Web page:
Effects of low-dose ketamine infusion on remifentanil-induced acute opioid tolerance and the inflammatory response in patients undergoing orthognathic surgery

J Pain Res. 2019 Jan 17:12:377-385. doi: 10.2147/JPR.S177098. eCollection 2019.


Purpose: Remifentanil is associated with acute opioid tolerance that can lead to increased postoperative consumption of opioid analgesics. The purpose of this study was to determine whether a low dose of ketamine prevents remifentanil-induced acute opioid tolerance and affects the neutrophil-lymphocyte ratio (NLR), a newly recognized biomarker of inflammation.

Materials and methods: Forty patients undergoing orthognathic surgery were enrolled in this prospective, randomized, double-blind study and randomly assigned to intraoperative administration of one of the following anesthetic regimens: high-dose remifentanil (0.6 µg/kg/minute); low-dose remifentanil (0.2 µg/kg/minute); or high-dose remifentanil with ketamine (remifentanil 0.6 µg/kg/minute with 0.5 mg/kg ketamine just after induction followed by an intraoperative infusion of ketamine 5 µg/kg/minute until wound closure). Fentanyl by intravenous patient-controlled analgesia was used for postoperative pain control. Visual Analog Scale pain scores and fentanyl consumption were recorded in the first 24 hours postoperatively. Perioperative serum C-reactive protein level and NLR were also determined.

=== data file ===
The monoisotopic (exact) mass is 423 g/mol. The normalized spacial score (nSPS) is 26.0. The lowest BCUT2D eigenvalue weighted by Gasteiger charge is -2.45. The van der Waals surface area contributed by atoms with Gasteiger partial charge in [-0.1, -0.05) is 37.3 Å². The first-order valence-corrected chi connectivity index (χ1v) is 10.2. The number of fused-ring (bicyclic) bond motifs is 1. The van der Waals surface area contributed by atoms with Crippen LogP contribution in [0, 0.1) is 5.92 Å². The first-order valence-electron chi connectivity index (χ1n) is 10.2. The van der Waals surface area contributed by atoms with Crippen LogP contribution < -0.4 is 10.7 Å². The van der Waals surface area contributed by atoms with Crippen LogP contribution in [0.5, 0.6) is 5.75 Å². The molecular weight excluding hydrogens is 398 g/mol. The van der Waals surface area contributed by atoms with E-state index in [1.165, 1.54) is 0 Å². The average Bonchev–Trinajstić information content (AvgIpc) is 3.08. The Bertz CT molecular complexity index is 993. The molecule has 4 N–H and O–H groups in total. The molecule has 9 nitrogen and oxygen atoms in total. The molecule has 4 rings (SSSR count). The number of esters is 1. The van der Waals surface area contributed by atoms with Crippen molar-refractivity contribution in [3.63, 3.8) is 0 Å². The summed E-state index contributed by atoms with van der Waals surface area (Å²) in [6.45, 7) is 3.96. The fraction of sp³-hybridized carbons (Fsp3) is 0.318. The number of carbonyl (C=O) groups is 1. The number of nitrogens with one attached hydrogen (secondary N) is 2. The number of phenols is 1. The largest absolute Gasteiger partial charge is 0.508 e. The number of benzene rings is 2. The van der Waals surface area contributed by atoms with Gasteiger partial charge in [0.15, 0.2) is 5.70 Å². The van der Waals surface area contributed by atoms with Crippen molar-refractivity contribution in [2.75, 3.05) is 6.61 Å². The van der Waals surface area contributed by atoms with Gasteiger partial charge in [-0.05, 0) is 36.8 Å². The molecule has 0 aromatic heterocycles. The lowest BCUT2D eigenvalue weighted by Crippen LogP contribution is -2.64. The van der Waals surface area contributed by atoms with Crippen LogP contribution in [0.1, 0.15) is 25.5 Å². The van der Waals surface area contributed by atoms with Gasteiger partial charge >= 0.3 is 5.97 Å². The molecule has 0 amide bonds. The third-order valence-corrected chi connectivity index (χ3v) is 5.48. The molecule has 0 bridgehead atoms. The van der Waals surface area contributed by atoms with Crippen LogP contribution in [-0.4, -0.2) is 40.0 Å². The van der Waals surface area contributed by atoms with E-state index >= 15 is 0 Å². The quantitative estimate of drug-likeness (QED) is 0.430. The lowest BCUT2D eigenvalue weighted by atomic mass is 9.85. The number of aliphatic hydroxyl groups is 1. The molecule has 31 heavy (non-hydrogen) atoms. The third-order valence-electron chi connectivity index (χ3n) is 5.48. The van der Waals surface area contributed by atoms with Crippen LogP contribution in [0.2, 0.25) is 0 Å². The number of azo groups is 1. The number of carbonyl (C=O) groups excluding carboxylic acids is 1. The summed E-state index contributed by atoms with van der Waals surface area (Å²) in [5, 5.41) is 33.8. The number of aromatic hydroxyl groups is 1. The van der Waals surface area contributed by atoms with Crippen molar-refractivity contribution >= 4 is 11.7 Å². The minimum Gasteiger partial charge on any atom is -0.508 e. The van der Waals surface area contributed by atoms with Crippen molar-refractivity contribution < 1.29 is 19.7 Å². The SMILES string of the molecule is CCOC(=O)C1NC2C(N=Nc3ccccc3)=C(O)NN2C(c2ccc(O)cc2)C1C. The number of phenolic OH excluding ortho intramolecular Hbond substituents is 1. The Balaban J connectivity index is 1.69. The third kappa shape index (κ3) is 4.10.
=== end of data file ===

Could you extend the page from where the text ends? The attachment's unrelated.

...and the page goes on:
Results: Baseline characteristics were similar in the three study groups. There were no between-group differences in Visual Analog Scale pain scores during the study period. The high-dose remifentanil group had a significantly higher requirement for fentanyl than the other two groups. Addition of ketamine did not affect the C-reactive protein level but increased the NLR; this increase was associated with decreased fentanyl consumption.

Conclusion: High-dose intraoperative remifentanil induced postoperative acute opioid tolerance that was prevented by infusion of low-dose ketamine. Ketamine increased the postoperative NLR associated with decreased fentanyl requirement for postoperative pain control.

Keywords: NMDA receptor; acute tolerance; central sensitization; neutrophil–lymphocyte ratio; remifentanil.